Tuesday, September 16, 2014

Wondering



































Children have never been very good at listening to their elders, but they have never failed to imitate them. ~James Baldwin


"I wonder if the blocks will fall down again."

I made this statement the other day as a group of kids were attempting to build a tower to the ceiling. They paused in what they were doing.

"I think they will because they get too high."

"Somebody keeps bumping them."

"The ones on top get too heavy."


I often think I'm at my best as a teacher when I'm saying the least, and especially when I'm only saying certain, well considered things. Instead of pondering aloud, for instance, I could have asked a direct question like, "Why do the blocks keep falling down?" a question to which I already know the "right" answer. It may seem like a difference without a distinction, but when we ask questions like this, ones to which we already know the answer, even if we do it with a gentle high-pitched voice, we've made ourselves into testers and our children into test takers.

"What color is this?"

"What letter do you see?"

"How many marbles are in the bowl?"


I know it's a fun game for some kids, just like some of us adults enjoy taking tests, but for others, this kind of ad hoc grilling adds an entirely unnecessary level of stress, not to mention the fact that it often rips an engaged child right out of her own process of scientific testing, turning her in a moment from tester into test subject. Instead of following his own inquiry, he's the focus of someone else's.

It's usually best to say nothing at all, and the longer I've been teaching, the more my mantra has become, "Shut up, Teacher Tom," but when I do decide to verbally interject myself into the children's play, I really like the "I wonder . . ." construct. For one, it's not a question demanding an answer: children can choose to respond to it or not. Those who enjoy the give-and-take of Q&A will hear it as a question anyway, while those less inclined to performing on my cue can take it or leave it.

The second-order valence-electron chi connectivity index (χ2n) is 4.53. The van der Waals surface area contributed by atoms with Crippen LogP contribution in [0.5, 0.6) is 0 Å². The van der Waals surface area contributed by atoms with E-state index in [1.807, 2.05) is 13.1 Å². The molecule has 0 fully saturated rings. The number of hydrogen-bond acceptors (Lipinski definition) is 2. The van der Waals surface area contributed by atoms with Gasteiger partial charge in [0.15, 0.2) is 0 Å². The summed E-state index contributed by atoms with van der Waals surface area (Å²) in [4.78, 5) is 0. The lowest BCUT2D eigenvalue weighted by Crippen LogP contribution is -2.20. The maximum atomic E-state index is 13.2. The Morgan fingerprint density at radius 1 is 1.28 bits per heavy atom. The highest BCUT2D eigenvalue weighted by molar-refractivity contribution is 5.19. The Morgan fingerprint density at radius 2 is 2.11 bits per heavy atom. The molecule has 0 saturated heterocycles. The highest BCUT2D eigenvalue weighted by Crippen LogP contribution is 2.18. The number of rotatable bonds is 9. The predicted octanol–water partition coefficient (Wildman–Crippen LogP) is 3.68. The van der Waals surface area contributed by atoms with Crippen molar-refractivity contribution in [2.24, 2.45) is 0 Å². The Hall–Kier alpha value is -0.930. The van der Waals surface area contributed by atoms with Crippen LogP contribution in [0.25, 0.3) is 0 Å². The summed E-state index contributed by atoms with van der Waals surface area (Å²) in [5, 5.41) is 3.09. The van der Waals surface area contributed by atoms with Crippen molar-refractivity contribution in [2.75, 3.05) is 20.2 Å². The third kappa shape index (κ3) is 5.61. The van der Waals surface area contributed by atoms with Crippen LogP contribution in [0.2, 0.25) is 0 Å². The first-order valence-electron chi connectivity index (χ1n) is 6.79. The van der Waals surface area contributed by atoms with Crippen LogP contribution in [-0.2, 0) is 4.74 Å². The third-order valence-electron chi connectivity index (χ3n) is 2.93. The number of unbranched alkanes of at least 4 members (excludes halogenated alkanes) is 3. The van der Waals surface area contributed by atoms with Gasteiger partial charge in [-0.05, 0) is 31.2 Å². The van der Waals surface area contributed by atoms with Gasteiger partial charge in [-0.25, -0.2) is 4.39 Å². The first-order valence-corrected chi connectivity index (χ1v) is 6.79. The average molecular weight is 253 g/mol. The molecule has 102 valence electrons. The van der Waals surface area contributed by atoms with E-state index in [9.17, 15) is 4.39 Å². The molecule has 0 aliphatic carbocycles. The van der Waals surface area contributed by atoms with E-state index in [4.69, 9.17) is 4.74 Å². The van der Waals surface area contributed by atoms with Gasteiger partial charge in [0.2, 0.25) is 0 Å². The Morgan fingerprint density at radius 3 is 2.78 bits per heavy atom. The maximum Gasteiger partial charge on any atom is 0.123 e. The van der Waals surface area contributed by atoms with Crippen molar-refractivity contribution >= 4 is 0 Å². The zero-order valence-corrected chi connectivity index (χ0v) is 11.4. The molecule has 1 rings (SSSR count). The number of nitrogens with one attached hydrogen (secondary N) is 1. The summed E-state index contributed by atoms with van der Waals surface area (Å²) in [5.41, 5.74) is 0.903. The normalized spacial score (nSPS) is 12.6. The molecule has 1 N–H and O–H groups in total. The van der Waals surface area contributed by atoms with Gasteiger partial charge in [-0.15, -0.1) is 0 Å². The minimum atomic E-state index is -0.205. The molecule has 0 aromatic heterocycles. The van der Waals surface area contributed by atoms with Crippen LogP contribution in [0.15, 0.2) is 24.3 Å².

But more importantly, I think, is the space that "I wonder . . ." leaves for children to take up the wondering on their own. 

Particularly satisfying is when I remember to make more philosophical, open-ended statements. 

"I wonder why squid live in the water."

"I wonder what will happen if I knock over that building."

"I wonder if I could climb onto the roof of our school."

Sometimes it sparks remarkable conversations, speculations about nature, social dynamics, physics, and physicality. Sometimes not. The underlying point I think is not the specific things we say after the words "I wonder . . ." but rather the role-modeling of the inquiry itself. When we make these statements aloud, children hear us engaging the world as life-long learners, as critical thinkers, as philosophers, as people who still don't have all the answers. It reveals us in our proper role in this world that is far more often gray than black or white: it teaches the habit of taking a stance in life not as a mere test taker, but rather as a tester, which is what lies at the heart of a true education.


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3 comments:

Mama J said...

Hi Tom!
I'm a new reader but I've enjoyed what I've read so far :0) I also have been trying to use the "I Wonder..." inquiry with our prek children after reading about it being used in the Godly Play curriculum. I love your description of the pros & cons & plan to link this post in my blog if I may: countrysideplayschool.blogspot.com
Thank you!
Miss Shannon

Teacher Cindy In CA said...

FANTASTIC blog post Teacher Tom!

Teacher Tom said...

@Mama J . . . I'd be flattered.

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